Click to enlarge the cartoon. Drawing by Alexei Iorsch
A holocaust is around the corner!”, “Eichmann would have been proud!”, and “Who is next?” scream Russia’s liberal bloggers. State TV, as well as pro-Kremlin and numerous Orthodox websites, send quite a different message: “They are after our children!”, “Gays are Russia’s shame!” and “Nip this danger in the bud!”
The bill “for the prevention of homosexual propaganda to minors” sailed through its first reading in Russia’s parliament, but it also exposed tensions that are unparalleled even by the standards of contemporary Russia (where the government is hardly shy about issuing bans and curtailing civil liberties).
The bill has been branded “homophobic” by numerous high-placed Western officials and influential organisations, including the EU’s foreign affairs chief Baroness Ashton, German Foreign Minister Guido Westerwelle and Human Rights Watch, among others. It would impose fines on those individuals or organisations that engage in homosexual propaganda among minors.
The State Duma is pressing on with its adoption-related initiatives, while for many in Russia’s weakened opposition, gay rights have become the latest rallying cry. On both sides of the political divide, grotesque exaggeration thrives as camouflage for unpleasant truths.
The Kremlin has ordered the pliant Duma to adopt the law, which is a world away from the Nazi regime’s persecution of homosexuals. As a piece of legislation, it pursues two aims, the first being to bolster its standing in provincial Russia, Vladimir Putin’s main power base. There, in Perm or Khabarovsk, relaxed metropolitan attitudes to homosexuality are rarely if ever voiced.
Its other aim is to distract public opinion away from the one theme that is of real concern to Russia’s ruling elite: the US “Magnitsky Act” and the Kremlin’s response to it – a blanket ban on American citizens adopting Russian children.
The bill is formulated in such deliberately vague and general terms that it virtually gives enforcement officials carte blanche to harass gay activists, or anyone they choose, for a range of activities so broad that it even encompasses reading publicly poems by the Russian poet Marina Tsvetaeva (who was bisexual) near a school.
On the bright side, few people here believe that the law will actually be implemented as it would bring nothing but embarrassment.
On the opposition side, the gay rights lobby seized the opportunity to incorporate its demands into the wider opposition narrative of the struggle with the Kremlin.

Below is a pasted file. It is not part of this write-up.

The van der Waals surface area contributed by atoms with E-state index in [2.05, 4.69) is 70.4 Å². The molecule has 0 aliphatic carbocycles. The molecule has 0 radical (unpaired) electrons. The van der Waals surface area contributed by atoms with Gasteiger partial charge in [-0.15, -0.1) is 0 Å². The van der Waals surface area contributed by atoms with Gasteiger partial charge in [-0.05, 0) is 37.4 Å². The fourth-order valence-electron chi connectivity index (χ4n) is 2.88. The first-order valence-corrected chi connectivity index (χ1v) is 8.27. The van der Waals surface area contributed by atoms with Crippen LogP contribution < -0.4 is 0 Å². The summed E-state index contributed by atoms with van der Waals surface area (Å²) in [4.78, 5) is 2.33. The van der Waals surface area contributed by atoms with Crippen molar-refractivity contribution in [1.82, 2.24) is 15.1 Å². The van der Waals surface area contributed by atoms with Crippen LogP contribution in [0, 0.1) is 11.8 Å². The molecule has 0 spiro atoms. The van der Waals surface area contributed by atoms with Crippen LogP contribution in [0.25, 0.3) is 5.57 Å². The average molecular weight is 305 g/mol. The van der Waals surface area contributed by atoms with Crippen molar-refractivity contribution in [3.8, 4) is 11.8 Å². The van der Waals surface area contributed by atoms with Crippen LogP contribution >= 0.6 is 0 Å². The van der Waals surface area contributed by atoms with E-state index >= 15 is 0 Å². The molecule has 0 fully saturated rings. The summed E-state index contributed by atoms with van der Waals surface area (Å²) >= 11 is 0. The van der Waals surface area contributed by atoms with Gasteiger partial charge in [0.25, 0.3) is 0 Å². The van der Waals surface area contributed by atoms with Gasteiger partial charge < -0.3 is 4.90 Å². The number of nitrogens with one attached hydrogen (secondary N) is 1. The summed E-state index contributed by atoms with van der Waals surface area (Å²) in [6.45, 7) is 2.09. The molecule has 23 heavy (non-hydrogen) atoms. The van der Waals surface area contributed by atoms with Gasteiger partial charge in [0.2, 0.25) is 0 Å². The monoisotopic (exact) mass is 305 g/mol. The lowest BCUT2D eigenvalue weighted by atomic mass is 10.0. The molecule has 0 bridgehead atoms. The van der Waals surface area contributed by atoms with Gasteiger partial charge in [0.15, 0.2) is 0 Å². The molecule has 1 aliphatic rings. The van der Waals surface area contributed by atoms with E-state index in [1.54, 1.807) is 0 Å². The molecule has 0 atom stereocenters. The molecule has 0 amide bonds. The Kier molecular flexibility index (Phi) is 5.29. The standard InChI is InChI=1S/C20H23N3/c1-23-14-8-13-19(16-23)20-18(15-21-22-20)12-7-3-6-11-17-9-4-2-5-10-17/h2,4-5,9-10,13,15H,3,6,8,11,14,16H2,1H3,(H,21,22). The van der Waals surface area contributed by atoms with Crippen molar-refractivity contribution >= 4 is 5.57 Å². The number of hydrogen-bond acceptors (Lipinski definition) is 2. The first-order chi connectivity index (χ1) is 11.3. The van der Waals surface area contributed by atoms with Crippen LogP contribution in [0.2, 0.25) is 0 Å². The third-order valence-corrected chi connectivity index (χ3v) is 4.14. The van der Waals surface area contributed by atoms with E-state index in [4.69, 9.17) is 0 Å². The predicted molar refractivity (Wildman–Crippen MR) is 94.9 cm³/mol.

Some Russian opposition leaders say that advocating gay rights, although a noble endeavour in itself, does not help the Kremlin’s opponents gain ground in the provinces, where the attitude to the lesbian, gay, bisexual and transgender movement is frosty to say the least. But they are running big risks.
The line that gay rights activists are giving to the public is very straightforward: anyone who is against gay rights Netherlands-style is a homophobic Kremlin stooge. A radical left-libertarian attitude to societal values is recast as a mainstream slogan.
In these circumstances one thing is very visible: Russia lacks any meaningful movement or party that is conservative in the Western sense of the word. That essentially means pro-democracy, pro-market, but also pro-family values and traditional attitudes (such as recognising the importance of faith).
Those claiming to be Russian conservatives often turn out to be individuals with a tentative grasp on reality, who demand the restoration of the Soviet Union under absolute monarchy, who despise democracy as “a devilish import from America” and advocate prison sentences for gays.
While many Russians oppose these patently silly laws that discriminate arbitrarily against citizens, not many are quite ready to see the radical redefinition of their values on which the EU seems to insist.
Unfortunately there is no voice of reason between unfettered liberal modernisers and those who consider reform and democracy to be synonymous with destroying tradition. Russia badly lacks an equivalent of the US Republican Party, and it is by no means inevitable that one will develop.
Konstantin von Eggert is a commentator for Kommersant-FM radio.
First published in RIA Novosti.
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